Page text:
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22 July, Terrorism, and Hate in the United States of America

This past week Netflix has released a drama called 22 July, which retells the story of Norway’s deadliest terrorist attack. On July 22, 2011, a right-winged terrorist bombed an Oslo capitol building, then proceeded to open fire at a summer camp on nearby Island Utoya, killing 77 children. Directed by Paul Greengrass, this movie delivers emotional performances, while addressing political issues and acts of domestic terror. After watching this movie, I was in complete shock and heartbroken over what the victims had to go through.

Although the attack happened in Norway, the conflicts in the movie are prevalent in the United States today. Anders Breivik, the far-right terrorist who committed the attacks, stated that he was politically motivated, and personally identifies as a fascist and national socialist. When planning the attacks, Breivik intended to start a war against the political left and those in government positions while expressing his desire to end immigration into Norway. This political ideology can be seen in domestic acts of terror here in the US.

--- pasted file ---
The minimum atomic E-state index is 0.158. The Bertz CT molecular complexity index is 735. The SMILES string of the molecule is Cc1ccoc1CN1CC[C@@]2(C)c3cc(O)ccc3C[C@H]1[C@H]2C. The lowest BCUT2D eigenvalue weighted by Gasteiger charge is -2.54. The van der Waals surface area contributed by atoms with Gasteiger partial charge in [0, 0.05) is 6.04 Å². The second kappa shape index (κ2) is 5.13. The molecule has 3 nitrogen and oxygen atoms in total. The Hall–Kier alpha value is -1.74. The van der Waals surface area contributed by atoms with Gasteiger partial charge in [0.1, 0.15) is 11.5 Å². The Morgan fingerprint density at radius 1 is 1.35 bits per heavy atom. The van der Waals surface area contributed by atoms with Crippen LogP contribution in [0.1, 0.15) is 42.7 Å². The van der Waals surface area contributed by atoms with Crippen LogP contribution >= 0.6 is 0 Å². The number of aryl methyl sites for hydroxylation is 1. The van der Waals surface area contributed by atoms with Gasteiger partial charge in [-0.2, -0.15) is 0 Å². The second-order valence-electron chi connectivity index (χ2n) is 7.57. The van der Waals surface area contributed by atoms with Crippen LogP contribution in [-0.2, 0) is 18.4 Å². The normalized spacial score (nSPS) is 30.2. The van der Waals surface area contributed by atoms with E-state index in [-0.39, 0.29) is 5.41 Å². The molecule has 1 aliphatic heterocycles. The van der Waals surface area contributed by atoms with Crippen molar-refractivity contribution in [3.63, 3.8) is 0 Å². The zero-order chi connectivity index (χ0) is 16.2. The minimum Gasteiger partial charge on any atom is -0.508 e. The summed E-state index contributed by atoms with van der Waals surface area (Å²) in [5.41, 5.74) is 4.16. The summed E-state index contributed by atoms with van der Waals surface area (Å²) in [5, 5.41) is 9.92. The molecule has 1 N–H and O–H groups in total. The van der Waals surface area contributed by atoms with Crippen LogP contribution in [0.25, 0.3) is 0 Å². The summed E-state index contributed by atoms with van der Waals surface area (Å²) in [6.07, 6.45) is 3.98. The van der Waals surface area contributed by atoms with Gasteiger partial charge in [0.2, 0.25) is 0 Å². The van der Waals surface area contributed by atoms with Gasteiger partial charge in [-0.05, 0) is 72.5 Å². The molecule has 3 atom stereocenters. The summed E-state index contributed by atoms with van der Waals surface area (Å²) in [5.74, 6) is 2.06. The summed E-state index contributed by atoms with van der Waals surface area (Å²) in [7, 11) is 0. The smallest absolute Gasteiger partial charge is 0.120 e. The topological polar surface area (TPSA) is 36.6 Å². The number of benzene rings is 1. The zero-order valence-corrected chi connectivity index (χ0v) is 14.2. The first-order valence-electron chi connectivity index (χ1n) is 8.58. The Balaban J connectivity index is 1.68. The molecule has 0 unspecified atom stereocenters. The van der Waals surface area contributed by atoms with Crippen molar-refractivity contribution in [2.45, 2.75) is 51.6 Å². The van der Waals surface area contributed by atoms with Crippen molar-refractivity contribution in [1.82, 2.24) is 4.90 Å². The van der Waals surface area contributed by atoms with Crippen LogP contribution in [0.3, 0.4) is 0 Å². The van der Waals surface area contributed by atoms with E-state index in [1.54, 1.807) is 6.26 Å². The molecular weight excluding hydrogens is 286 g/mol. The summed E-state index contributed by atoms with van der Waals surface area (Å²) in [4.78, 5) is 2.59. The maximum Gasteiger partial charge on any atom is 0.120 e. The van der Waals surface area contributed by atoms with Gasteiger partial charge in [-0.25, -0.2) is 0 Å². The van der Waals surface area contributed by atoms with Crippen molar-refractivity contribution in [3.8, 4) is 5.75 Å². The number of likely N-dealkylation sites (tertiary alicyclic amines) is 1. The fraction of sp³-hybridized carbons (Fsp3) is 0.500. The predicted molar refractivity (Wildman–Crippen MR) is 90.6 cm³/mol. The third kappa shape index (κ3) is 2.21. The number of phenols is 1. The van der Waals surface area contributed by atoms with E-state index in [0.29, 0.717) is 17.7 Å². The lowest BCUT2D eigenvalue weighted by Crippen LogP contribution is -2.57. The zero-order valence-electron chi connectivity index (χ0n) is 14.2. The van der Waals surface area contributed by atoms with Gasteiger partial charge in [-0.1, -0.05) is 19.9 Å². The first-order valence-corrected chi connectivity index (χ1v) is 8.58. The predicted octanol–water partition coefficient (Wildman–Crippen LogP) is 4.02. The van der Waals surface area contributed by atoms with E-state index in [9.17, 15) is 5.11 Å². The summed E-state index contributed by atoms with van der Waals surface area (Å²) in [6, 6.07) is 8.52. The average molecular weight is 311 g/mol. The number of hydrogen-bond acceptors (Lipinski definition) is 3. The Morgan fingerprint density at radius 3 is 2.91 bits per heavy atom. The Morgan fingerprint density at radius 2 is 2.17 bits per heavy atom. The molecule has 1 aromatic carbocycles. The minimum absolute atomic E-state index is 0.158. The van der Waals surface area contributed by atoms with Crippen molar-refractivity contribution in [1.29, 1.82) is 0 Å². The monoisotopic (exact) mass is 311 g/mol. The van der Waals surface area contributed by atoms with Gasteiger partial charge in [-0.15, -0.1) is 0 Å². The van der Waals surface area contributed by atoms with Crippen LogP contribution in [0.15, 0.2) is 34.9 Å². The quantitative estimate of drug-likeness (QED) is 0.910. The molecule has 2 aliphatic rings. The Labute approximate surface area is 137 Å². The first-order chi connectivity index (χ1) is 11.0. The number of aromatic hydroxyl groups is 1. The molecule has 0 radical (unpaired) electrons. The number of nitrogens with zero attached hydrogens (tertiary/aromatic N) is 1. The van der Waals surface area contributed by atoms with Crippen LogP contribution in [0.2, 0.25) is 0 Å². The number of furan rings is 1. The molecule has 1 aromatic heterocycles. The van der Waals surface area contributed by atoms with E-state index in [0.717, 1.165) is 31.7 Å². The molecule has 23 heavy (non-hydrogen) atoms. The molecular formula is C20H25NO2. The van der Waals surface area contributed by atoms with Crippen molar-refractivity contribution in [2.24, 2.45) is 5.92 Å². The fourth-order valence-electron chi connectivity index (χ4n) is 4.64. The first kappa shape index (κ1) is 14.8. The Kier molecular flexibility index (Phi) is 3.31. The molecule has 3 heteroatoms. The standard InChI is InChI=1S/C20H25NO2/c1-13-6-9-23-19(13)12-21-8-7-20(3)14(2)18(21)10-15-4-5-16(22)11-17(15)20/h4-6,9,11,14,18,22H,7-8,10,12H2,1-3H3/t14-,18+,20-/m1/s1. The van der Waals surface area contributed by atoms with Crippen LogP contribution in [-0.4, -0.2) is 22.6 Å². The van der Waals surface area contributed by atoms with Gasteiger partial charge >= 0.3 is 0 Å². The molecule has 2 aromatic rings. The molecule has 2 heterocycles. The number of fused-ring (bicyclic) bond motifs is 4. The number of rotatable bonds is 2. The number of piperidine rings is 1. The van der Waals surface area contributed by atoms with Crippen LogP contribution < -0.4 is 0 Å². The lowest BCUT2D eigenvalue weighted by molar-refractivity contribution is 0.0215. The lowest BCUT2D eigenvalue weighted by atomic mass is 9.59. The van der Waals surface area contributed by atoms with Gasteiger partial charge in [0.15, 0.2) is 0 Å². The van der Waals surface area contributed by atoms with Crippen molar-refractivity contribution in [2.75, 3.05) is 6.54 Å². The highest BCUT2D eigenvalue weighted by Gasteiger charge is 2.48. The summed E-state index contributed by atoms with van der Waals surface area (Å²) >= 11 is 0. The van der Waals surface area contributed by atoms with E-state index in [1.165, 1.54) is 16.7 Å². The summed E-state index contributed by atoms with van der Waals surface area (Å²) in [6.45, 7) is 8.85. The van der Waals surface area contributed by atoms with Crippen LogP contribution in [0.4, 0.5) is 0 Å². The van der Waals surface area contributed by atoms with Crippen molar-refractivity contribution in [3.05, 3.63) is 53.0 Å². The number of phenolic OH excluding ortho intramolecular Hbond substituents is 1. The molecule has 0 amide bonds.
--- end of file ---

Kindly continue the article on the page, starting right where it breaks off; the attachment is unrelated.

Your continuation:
Terrorism is defined as “any actintended to cause death or serious bodily harm to civilians or non-combatants with the purpose of intimidating a population or compelling a government or an international organization to do or abstain from doing any act”. Although not all attacks are considered to be terrorism, the United States has seen a rise in mass violence. Last Wednesday, there was a discovery of pipe bombs mailed to prominent Democrats and CNN. It appears that the attempted bombings were politically motivated, and the targets are all liberals or openly anti-Trump. The attempt to take down elite members of the political left is similar to the attacks in Norway.  

Unfortunately, this attack is not unique in the way that it targeted a specific group of people. 

In the past few years, the US has suffered shootings in a synagogue, a primarily black church, and an LGBT night club just to name a few. These bias-fueled crimes against minority groups are most often committed by white people. Like the attacks in Norway, white supremacy and bigotry continue to fuel exploitation, oppression, and colonialism in our culture. Our country might not have a solution for terrorism or mass acts of violence, but we as citizens can support victims and show love to people off all backgrounds to dismantle any platform that hate is given. 


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